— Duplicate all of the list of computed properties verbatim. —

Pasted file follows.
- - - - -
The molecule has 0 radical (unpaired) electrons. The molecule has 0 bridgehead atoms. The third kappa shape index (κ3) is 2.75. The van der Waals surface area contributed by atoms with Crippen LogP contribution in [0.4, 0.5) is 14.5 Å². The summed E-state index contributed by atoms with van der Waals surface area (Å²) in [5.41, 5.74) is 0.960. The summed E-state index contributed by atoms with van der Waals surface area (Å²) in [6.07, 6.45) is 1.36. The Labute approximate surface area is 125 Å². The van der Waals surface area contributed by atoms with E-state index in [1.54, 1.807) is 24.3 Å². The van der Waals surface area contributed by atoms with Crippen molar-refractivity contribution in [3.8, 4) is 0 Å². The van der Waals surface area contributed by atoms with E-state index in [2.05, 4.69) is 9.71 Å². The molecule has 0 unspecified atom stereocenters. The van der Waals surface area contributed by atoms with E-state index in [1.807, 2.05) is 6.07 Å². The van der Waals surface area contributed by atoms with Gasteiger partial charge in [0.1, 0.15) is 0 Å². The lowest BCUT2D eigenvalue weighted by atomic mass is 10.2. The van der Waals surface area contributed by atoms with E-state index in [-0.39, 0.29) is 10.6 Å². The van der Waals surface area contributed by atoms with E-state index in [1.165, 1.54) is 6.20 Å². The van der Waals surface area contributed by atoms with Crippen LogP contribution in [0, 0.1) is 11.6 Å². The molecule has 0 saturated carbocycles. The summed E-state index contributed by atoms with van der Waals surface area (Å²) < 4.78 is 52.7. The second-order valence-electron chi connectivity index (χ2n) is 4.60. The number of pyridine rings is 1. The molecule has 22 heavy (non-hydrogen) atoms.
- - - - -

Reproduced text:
The molecule has 0 radical (unpaired) electrons. The molecule has 0 bridgehead atoms. The third kappa shape index (κ3) is 2.75. The van der Waals surface area contributed by atoms with Crippen LogP contribution in [0.4, 0.5) is 14.5 Å². The summed E-state index contributed by atoms with van der Waals surface area (Å²) in [5.41, 5.74) is 0.960. The summed E-state index contributed by atoms with van der Waals surface area (Å²) in [6.07, 6.45) is 1.36. The Labute approximate surface area is 125 Å². The van der Waals surface area contributed by atoms with E-state index in [1.54, 1.807) is 24.3 Å². The van der Waals surface area contributed by atoms with Crippen molar-refractivity contribution in [3.8, 4) is 0 Å². The van der Waals surface area contributed by atoms with E-state index in [2.05, 4.69) is 9.71 Å². The molecule has 0 unspecified atom stereocenters. The van der Waals surface area contributed by atoms with E-state index in [1.807, 2.05) is 6.07 Å². The van der Waals surface area contributed by atoms with Gasteiger partial charge in [0.1, 0.15) is 0 Å². The lowest BCUT2D eigenvalue weighted by atomic mass is 10.2. The van der Waals surface area contributed by atoms with E-state index in [-0.39, 0.29) is 10.6 Å². The van der Waals surface area contributed by atoms with E-state index in [1.165, 1.54) is 6.20 Å². The van der Waals surface area contributed by atoms with Crippen LogP contribution in [0, 0.1) is 11.6 Å². The molecule has 0 saturated carbocycles. The summed E-state index contributed by atoms with van der Waals surface area (Å²) < 4.78 is 52.7. The second-order valence-electron chi connectivity index (χ2n) is 4.60. The number of pyridine rings is 1. The molecule has 22 heavy (non-hydrogen) atoms.